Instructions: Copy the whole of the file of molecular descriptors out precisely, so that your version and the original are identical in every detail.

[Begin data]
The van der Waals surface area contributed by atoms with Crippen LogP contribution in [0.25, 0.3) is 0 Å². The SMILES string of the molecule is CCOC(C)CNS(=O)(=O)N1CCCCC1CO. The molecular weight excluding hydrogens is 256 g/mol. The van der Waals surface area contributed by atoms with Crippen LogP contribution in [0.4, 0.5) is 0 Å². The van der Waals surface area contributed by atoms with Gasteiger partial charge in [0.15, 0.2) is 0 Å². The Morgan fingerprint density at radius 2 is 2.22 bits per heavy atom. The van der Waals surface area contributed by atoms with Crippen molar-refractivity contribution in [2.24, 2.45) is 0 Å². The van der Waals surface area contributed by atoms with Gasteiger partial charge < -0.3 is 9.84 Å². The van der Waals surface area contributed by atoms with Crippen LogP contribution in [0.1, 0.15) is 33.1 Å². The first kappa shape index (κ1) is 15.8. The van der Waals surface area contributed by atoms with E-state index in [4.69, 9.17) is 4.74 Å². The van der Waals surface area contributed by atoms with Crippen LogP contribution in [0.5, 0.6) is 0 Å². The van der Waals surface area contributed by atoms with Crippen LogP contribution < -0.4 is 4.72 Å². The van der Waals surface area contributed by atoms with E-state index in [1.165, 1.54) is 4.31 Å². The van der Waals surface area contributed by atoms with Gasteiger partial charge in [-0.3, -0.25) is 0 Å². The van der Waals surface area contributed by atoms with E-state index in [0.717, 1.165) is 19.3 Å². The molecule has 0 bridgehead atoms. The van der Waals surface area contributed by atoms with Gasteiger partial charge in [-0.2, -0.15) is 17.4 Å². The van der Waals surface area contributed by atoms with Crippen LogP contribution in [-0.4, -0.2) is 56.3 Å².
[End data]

The van der Waals surface area contributed by atoms with Crippen LogP contribution in [0.25, 0.3) is 0 Å². The SMILES string of the molecule is CCOC(C)CNS(=O)(=O)N1CCCCC1CO. The molecular weight excluding hydrogens is 256 g/mol. The van der Waals surface area contributed by atoms with Crippen LogP contribution in [0.4, 0.5) is 0 Å². The van der Waals surface area contributed by atoms with Gasteiger partial charge in [0.15, 0.2) is 0 Å². The Morgan fingerprint density at radius 2 is 2.22 bits per heavy atom. The van der Waals surface area contributed by atoms with Crippen molar-refractivity contribution in [2.24, 2.45) is 0 Å². The van der Waals surface area contributed by atoms with Gasteiger partial charge < -0.3 is 9.84 Å². The van der Waals surface area contributed by atoms with Crippen LogP contribution in [0.1, 0.15) is 33.1 Å². The first kappa shape index (κ1) is 15.8. The van der Waals surface area contributed by atoms with E-state index in [4.69, 9.17) is 4.74 Å². The van der Waals surface area contributed by atoms with Crippen LogP contribution in [0.5, 0.6) is 0 Å². The van der Waals surface area contributed by atoms with Crippen LogP contribution < -0.4 is 4.72 Å². The van der Waals surface area contributed by atoms with E-state index in [1.165, 1.54) is 4.31 Å². The van der Waals surface area contributed by atoms with Gasteiger partial charge in [-0.3, -0.25) is 0 Å². The van der Waals surface area contributed by atoms with E-state index in [0.717, 1.165) is 19.3 Å². The molecule has 0 bridgehead atoms. The van der Waals surface area contributed by atoms with Gasteiger partial charge in [-0.2, -0.15) is 17.4 Å². The van der Waals surface area contributed by atoms with Crippen LogP contribution in [-0.4, -0.2) is 56.3 Å².